The Trump administration has issued a finalized rule that rolls back nondiscrimination protections in the Affordable Care Act for transgender people.
Specifically, the U.S. Department of Health and Human Services rule redefines the ACA’s prohibitions on discrimination “on the basis of sex,” which went into effect in 2016, under the Obama administration, by declaring that “sex” is meant to be interpreted according to its “plain meaning” — or, in other words, a person’s biological sex as assigned at birth.
The rule, which will take effect by Aug. 18, 2020, also eliminates protections for pregnant individuals that the Obama administration had embraced that prohibited providers and insurers from discriminating against a person on the basis of “termination of pregnancy,” including the denial of medical services or coverage related to an abortion.
On behalf of the Trump administration, HHS claims that the Obama administration erred in extending the protections against sex discrimination contained in in Section 1557 of the Affordable Care Act to transgender and pregnant individuals.
Instead, it argued that if the Obama administration wanted those individuals to be protected, such language should have been explicitly approved by Congress, rather than relying on and seeking to enforce more expansive interpretations of Title IX, the federal law prohibiting sex-based discrimination, which had embraced by HHS and the Department of Justice under the previous administration.
In fact, the rule claims that the protections for transgender and pregnant individuals “are in conflict” with Title IX, writing: “The 2016 Rule’s provisions on sex discrimination imposed new requirements for care related to gender identity and termination of pregnancy that Congress has never required, and prevented covered entities from drawing reasonable and/or medically indicated distinctions on the basis of sex. As a result, those provisions would have imposed confusing or contradictory demands on providers, interfered inappropriately with their medical judgment, and potentially burdened their consciences.”
“By contrast, under this final rule, each State may balance for itself the various sensitive considerations relating to medical judgment and gender identity, within the limits of applicable Federal statutes (which are to be read according to their plain meaning),” HHS wrote.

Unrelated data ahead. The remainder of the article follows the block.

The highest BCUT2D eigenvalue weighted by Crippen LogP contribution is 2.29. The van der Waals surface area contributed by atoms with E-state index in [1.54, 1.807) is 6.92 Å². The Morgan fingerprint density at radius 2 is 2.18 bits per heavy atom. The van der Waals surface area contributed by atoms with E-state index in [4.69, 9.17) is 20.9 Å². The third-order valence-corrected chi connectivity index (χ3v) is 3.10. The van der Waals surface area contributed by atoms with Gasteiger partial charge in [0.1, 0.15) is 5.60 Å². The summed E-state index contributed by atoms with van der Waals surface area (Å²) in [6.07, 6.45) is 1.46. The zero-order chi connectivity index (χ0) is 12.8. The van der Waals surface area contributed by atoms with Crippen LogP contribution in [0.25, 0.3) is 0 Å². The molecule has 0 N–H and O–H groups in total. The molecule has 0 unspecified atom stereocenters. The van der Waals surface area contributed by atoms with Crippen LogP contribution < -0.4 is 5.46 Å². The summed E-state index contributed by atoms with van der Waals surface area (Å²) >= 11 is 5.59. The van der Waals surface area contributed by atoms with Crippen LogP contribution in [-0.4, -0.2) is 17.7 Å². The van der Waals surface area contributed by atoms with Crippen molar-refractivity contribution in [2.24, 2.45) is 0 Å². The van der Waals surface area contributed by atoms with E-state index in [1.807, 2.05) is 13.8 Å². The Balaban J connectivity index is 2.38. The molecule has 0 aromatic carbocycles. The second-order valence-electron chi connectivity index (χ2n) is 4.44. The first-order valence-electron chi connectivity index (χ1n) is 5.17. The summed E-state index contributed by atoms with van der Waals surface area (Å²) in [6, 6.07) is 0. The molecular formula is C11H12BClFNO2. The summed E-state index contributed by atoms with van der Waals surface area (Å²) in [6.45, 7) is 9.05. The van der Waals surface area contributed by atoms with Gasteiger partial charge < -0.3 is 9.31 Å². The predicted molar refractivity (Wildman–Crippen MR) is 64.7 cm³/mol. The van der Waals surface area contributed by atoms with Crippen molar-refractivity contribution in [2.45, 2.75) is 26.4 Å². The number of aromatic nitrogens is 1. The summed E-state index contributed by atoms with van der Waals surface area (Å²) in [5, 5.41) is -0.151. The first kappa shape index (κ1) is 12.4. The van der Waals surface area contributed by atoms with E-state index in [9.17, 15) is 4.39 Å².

The issuance of the finalized rule achieves the intended goal of a nearly three-year-long process to rewrite Section 1557 pushed by Roger Severino, the head of HHS’s Office for Civil Rights and a former employee of the Heritage Foundation, a conservative think tank — who has called for a rewrite of the provision since before he even joined the Trump administration.
Severino, however, has pushed back against claims that the administration’s interpretations strips away LGBTQ protections, noting in an April statement that a federal court had previously overturned the gender identity provisions in the Act, and that even the Obama administration had declined to recognize sexual orientation as a protected category when it comes to discrimination in health care or insurance.
But LGBTQ groups say that while the new rule does not change the law, it will cause significant confusion among health care workers, doctors, hospitals, and health insurance companies, and potentially encourages those with personal or religiously-based opposition to homosexuality or transgenderism to refuse coverage or services to LGBTQ individuals or people living with HIV — even if they receive federal taxpayer dollars.
“We know that LGBTQ people experience discrimination at disproportionately higher rates when seeking medical care which, even before the COVID-19 pandemic, led to devastating health outcomes,” Sasha Buchert, a senior attorney and co-director of Lambda Legal’s Transgender Rights Project, said in a statement. “The Trump administration has enshrined its discriminatory interpretation into the HHS rule book but that does not — and cannot — actually change the law. However, this is enough to cause confusion and hurt our communities, especially transgender people and people of color who already face elevated rates of discrimination in health care settings. This rule change serves no other purpose than to target and discriminate against LGBTQ people. The cruelty is the point.”